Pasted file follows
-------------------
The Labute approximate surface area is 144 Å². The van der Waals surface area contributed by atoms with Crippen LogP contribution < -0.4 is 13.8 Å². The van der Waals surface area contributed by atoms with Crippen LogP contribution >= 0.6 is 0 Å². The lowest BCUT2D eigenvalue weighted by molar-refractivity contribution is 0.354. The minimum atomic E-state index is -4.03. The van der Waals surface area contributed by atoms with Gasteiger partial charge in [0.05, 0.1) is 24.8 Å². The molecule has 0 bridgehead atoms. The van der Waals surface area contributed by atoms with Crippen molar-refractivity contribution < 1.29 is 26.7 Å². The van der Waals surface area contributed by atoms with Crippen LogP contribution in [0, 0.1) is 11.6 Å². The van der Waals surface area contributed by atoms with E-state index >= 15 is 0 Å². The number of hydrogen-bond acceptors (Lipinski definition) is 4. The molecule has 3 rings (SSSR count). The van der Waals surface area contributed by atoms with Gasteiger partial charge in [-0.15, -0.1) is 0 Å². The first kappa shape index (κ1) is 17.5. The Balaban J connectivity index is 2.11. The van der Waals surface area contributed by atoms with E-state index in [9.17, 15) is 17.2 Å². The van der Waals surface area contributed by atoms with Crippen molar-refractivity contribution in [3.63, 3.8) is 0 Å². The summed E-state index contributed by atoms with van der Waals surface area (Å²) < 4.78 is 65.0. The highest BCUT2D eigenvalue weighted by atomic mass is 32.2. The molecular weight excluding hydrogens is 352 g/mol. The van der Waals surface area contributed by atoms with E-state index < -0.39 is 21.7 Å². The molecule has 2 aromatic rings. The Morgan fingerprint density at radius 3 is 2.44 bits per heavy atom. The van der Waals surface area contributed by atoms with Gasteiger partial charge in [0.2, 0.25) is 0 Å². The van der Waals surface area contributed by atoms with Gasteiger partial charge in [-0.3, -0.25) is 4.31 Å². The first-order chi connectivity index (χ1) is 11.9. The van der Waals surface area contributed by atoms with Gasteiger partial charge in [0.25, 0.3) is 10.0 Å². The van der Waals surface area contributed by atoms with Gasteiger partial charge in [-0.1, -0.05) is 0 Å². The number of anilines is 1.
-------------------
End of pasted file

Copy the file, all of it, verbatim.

The Labute approximate surface area is 144 Å². The van der Waals surface area contributed by atoms with Crippen LogP contribution < -0.4 is 13.8 Å². The van der Waals surface area contributed by atoms with Crippen LogP contribution >= 0.6 is 0 Å². The lowest BCUT2D eigenvalue weighted by molar-refractivity contribution is 0.354. The minimum atomic E-state index is -4.03. The van der Waals surface area contributed by atoms with Gasteiger partial charge in [0.05, 0.1) is 24.8 Å². The molecule has 0 bridgehead atoms. The van der Waals surface area contributed by atoms with Crippen molar-refractivity contribution < 1.29 is 26.7 Å². The van der Waals surface area contributed by atoms with Crippen LogP contribution in [0, 0.1) is 11.6 Å². The van der Waals surface area contributed by atoms with E-state index >= 15 is 0 Å². The number of hydrogen-bond acceptors (Lipinski definition) is 4. The molecule has 3 rings (SSSR count). The van der Waals surface area contributed by atoms with Gasteiger partial charge in [-0.15, -0.1) is 0 Å². The first kappa shape index (κ1) is 17.5. The Balaban J connectivity index is 2.11. The van der Waals surface area contributed by atoms with E-state index in [9.17, 15) is 17.2 Å². The van der Waals surface area contributed by atoms with Crippen molar-refractivity contribution in [3.63, 3.8) is 0 Å². The summed E-state index contributed by atoms with van der Waals surface area (Å²) < 4.78 is 65.0. The highest BCUT2D eigenvalue weighted by atomic mass is 32.2. The molecular weight excluding hydrogens is 352 g/mol. The van der Waals surface area contributed by atoms with E-state index < -0.39 is 21.7 Å². The molecule has 2 aromatic rings. The Morgan fingerprint density at radius 3 is 2.44 bits per heavy atom. The van der Waals surface area contributed by atoms with Gasteiger partial charge in [0.2, 0.25) is 0 Å². The van der Waals surface area contributed by atoms with Gasteiger partial charge in [-0.3, -0.25) is 4.31 Å². The first-order chi connectivity index (χ1) is 11.9. The van der Waals surface area contributed by atoms with Gasteiger partial charge in [0.25, 0.3) is 10.0 Å². The van der Waals surface area contributed by atoms with Gasteiger partial charge in [-0.1, -0.05) is 0 Å². The number of anilines is 1.